There are many fun games for kids that will also help them develop skills they’ll need in the real world someday. There’s nothing wrong with games that simply entertain, but we should also give our children fun ways to learn about teamwork, use critical thinking, and improve their fitness. These types of games need to be played early and often.
We admit video games can teach kids some skills. It takes patience and serious smarts to beat the newest version of God of War. But these digital games can also create lazy habits. Not too many careers involve using only two thumbs, a 5-gallon pail of Mountain Dew, and a headset in the real world!
So we dug up several games that are worthy of your kid’s time. Not only are these games fun, but they are also helpful in helping them develop important skills for the real world. Why? Because the real world can be tough and it won’t ease up to meet weak people where they are. Kids must become more powerful in order to meet the world as it is…. not a friendly place sometimes.
Remote control cars are some of my best memories as a kid. Controlling a physical vehicle while trying to win a race against your buddies requires laser focus. You can’t hit the pause button like on Mario Kart. No relaxing until dad waves the checkered flag. Focus is a skill that is in big demand today as people can barely read a paragraph in a book before checking Instagram.
Want a more relaxing game? I used to think bird watching was for the birds, or for people with nothing better to do. That’s until I started noticing all the amazing varieties of birds around me. We all think about alien life forms being found, but ignore the mysterious winged animals right here on Earth! Birding can be turned into a competition to see which team can spot the most birds on a camping or hiking trip. It’s educational and creates a buzz when a rare bird is spotted. The free concerts that birds put on for the group of kids is a nice bonus.
Selling Girl Scout Cookies isn’t necessarily on any list of fun games for kids. But this activity can show a young person how to make a living in the real world. Selling cookies is easier than selling cars or houses of course. If I owned a car dealership though, I would hire the kid who sold more cookies than anyone else in their county for five straight years. Sales is a skill that can be used in any walk of life whether a teenager starts a lawn service, dog walking business, or gets a retail job at American Eagle.
How about good clean fun! Garbage Guy is a game that kids can use to clean up part of their community. Litter is a big problem at lakes, rivers, and city parks. Just turn the cleanups into games. Divide a group of kids into two teams and the team that gathers the most trash in the time limit wins a prize. This game burns calories and creates a sense of pride in a job well done. I’m certain that motivated teens can get a park cleaned up ten times faster than most city workers I have run across.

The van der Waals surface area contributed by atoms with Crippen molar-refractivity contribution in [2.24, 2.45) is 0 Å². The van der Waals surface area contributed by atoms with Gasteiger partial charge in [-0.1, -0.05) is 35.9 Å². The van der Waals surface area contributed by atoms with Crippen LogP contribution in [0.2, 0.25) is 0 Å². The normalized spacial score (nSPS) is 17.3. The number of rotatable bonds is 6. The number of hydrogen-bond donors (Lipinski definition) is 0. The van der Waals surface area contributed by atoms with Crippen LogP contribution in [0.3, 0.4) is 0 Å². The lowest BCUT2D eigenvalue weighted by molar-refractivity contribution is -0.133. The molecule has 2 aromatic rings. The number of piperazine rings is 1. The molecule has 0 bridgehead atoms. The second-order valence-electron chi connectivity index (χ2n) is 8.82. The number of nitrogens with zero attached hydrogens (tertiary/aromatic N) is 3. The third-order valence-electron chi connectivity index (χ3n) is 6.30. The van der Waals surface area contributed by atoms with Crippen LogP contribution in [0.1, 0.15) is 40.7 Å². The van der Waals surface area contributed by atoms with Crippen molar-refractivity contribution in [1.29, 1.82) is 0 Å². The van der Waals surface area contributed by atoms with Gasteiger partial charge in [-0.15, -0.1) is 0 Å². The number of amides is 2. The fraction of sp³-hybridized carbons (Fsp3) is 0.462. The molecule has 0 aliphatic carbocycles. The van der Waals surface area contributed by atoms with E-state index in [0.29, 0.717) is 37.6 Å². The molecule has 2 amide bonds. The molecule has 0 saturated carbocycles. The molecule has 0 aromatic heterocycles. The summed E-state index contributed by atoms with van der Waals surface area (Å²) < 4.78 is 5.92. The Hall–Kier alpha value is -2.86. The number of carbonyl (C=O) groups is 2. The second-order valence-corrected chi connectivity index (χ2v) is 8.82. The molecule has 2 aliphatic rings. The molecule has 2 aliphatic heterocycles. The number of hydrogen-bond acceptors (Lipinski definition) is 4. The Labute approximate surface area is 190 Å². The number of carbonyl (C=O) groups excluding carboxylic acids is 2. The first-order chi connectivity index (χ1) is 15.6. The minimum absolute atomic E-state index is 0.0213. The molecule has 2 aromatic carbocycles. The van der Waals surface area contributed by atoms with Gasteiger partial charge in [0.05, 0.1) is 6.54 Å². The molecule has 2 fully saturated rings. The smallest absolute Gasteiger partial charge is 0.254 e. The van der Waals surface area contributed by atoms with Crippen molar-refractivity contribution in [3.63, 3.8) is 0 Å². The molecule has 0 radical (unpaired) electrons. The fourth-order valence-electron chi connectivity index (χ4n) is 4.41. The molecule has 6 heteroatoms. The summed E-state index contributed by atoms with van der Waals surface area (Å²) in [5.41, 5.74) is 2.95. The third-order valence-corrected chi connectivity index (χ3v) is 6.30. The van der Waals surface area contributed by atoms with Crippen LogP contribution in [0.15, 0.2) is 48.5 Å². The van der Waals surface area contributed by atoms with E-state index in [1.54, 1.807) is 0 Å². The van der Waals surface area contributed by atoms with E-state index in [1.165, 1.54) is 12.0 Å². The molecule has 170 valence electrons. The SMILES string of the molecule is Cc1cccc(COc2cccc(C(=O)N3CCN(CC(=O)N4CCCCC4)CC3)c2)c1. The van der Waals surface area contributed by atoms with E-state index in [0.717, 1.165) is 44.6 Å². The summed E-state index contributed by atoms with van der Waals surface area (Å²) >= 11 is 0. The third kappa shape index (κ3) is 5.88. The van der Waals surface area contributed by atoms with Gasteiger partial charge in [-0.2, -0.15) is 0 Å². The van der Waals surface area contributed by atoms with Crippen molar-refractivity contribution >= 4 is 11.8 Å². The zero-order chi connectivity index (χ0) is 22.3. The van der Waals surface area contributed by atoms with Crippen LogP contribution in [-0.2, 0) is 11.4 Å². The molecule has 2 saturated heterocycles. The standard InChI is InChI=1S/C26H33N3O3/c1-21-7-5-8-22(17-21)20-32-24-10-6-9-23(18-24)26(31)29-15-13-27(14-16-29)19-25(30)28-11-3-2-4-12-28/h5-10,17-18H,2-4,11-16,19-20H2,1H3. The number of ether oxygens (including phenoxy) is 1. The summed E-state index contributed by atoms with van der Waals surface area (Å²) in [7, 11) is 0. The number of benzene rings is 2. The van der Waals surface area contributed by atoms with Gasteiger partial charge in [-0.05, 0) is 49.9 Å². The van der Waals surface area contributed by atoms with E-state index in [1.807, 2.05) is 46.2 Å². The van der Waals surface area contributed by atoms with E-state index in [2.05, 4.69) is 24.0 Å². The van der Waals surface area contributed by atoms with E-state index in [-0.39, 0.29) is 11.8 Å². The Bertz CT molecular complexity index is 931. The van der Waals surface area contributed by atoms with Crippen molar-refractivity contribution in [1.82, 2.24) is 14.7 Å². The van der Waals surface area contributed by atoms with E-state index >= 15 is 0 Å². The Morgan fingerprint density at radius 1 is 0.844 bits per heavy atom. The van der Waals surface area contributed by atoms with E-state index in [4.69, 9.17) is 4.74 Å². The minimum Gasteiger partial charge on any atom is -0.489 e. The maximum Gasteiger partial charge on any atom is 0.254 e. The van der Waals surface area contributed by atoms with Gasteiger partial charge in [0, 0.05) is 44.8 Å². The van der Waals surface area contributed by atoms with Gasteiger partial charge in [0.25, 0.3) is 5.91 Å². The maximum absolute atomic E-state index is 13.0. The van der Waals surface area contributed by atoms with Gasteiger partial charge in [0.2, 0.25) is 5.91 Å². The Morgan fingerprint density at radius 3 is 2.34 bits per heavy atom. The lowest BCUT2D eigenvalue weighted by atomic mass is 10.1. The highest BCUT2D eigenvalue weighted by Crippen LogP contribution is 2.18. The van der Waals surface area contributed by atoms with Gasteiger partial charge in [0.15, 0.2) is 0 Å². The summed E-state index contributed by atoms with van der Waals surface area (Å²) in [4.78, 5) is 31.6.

It takes a lot of teamwork to win a photo scavenger hunt. This is one of those fun games for kids where each team member has to pull his and her own weight in order to complete the list of items. And since kids love to do the selfie thing, they can get a bonus for taking a selfie with the item on the scavenger hunt list. Obviously, they don’t want to take a picture beside a dangerous critter like a snake… or even a skunk!
Keep it Real is the gamification of local problems that teenagers can be challenged to solve. A church group or Scout group can be tasked with helping elderly people get out of the house more. Or the groups could try to figure out a way to use all the wasted food from restaurants each day. This type game can be the most rewarding for everyone involved. Doing good has its natural rewards. However, there is nothing wrong with trophies or cash prizes for teams that fix local problems.
Escape rooms have taken off in the past couple of years and we love escaping the indoors. Big corporations are sending their employees to these puzzle rooms to help them unwind and find new ways to work as an effective team. Most youngsters love puzzles, especially ones that are large in scope. These rooms can be set up in various ways involving codes, locks, mystery guests, etc. This game is played mostly indoors but could be adapted to an outdoor area with some creativity. Using a cabin in the woods is a good way to challenge kids to escape the indoors in order to get to the swimming or fishing hole right after. Your kids will be working for a company someday or running their own business. Knowing how to solve problems will be part of either one.
If you have any games that you use to challenge your children, let us know in the comments. We know you parents have your own fun games for kids that help build their brains and make them more able to stand up to the real world.
The featured image used in this post was taken by Jacob W. Frank for the National Park Service and can be found here.